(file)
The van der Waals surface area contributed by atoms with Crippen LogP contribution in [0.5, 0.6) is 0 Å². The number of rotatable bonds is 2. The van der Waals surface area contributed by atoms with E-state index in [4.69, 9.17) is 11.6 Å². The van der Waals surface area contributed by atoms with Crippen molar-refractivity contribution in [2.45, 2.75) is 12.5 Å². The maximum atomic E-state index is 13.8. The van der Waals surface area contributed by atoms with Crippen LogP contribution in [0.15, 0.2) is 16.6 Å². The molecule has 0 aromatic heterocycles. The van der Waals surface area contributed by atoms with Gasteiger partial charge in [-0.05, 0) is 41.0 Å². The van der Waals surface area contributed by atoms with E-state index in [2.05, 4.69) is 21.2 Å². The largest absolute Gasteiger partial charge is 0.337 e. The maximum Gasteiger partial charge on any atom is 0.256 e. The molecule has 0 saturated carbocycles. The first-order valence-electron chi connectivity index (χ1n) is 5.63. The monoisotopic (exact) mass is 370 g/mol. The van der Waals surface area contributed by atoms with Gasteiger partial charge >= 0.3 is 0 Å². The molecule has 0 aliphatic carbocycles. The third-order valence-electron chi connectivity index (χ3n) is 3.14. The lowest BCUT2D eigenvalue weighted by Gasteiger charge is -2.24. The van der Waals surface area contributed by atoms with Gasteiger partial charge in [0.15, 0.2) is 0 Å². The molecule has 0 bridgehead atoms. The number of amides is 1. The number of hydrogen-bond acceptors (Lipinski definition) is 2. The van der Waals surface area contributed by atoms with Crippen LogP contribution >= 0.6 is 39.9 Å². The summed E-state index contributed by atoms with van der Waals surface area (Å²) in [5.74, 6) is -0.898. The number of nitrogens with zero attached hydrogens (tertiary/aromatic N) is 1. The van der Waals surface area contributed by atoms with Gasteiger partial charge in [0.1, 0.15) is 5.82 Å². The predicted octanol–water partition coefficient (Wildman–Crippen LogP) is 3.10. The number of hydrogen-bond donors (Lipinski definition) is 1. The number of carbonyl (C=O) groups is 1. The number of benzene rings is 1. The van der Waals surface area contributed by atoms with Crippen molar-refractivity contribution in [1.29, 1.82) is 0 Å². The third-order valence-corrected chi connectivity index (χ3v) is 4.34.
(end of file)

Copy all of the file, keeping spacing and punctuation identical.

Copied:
The van der Waals surface area contributed by atoms with Crippen LogP contribution in [0.5, 0.6) is 0 Å². The number of rotatable bonds is 2. The van der Waals surface area contributed by atoms with E-state index in [4.69, 9.17) is 11.6 Å². The van der Waals surface area contributed by atoms with Crippen molar-refractivity contribution in [2.45, 2.75) is 12.5 Å². The maximum atomic E-state index is 13.8. The van der Waals surface area contributed by atoms with Crippen LogP contribution in [0.15, 0.2) is 16.6 Å². The molecule has 0 aromatic heterocycles. The van der Waals surface area contributed by atoms with Gasteiger partial charge in [-0.05, 0) is 41.0 Å². The van der Waals surface area contributed by atoms with E-state index in [2.05, 4.69) is 21.2 Å². The largest absolute Gasteiger partial charge is 0.337 e. The maximum Gasteiger partial charge on any atom is 0.256 e. The molecule has 0 saturated carbocycles. The first-order valence-electron chi connectivity index (χ1n) is 5.63. The monoisotopic (exact) mass is 370 g/mol. The van der Waals surface area contributed by atoms with Gasteiger partial charge >= 0.3 is 0 Å². The molecule has 0 aliphatic carbocycles. The third-order valence-electron chi connectivity index (χ3n) is 3.14. The lowest BCUT2D eigenvalue weighted by Gasteiger charge is -2.24. The van der Waals surface area contributed by atoms with Gasteiger partial charge in [0.15, 0.2) is 0 Å². The molecule has 0 bridgehead atoms. The number of amides is 1. The number of hydrogen-bond acceptors (Lipinski definition) is 2. The van der Waals surface area contributed by atoms with Crippen LogP contribution >= 0.6 is 39.9 Å². The summed E-state index contributed by atoms with van der Waals surface area (Å²) in [5.74, 6) is -0.898. The number of nitrogens with zero attached hydrogens (tertiary/aromatic N) is 1. The van der Waals surface area contributed by atoms with Gasteiger partial charge in [0.1, 0.15) is 5.82 Å². The predicted octanol–water partition coefficient (Wildman–Crippen LogP) is 3.10. The number of hydrogen-bond donors (Lipinski definition) is 1. The number of carbonyl (C=O) groups is 1. The number of benzene rings is 1. The van der Waals surface area contributed by atoms with Crippen molar-refractivity contribution in [1.29, 1.82) is 0 Å². The third-order valence-corrected chi connectivity index (χ3v) is 4.34.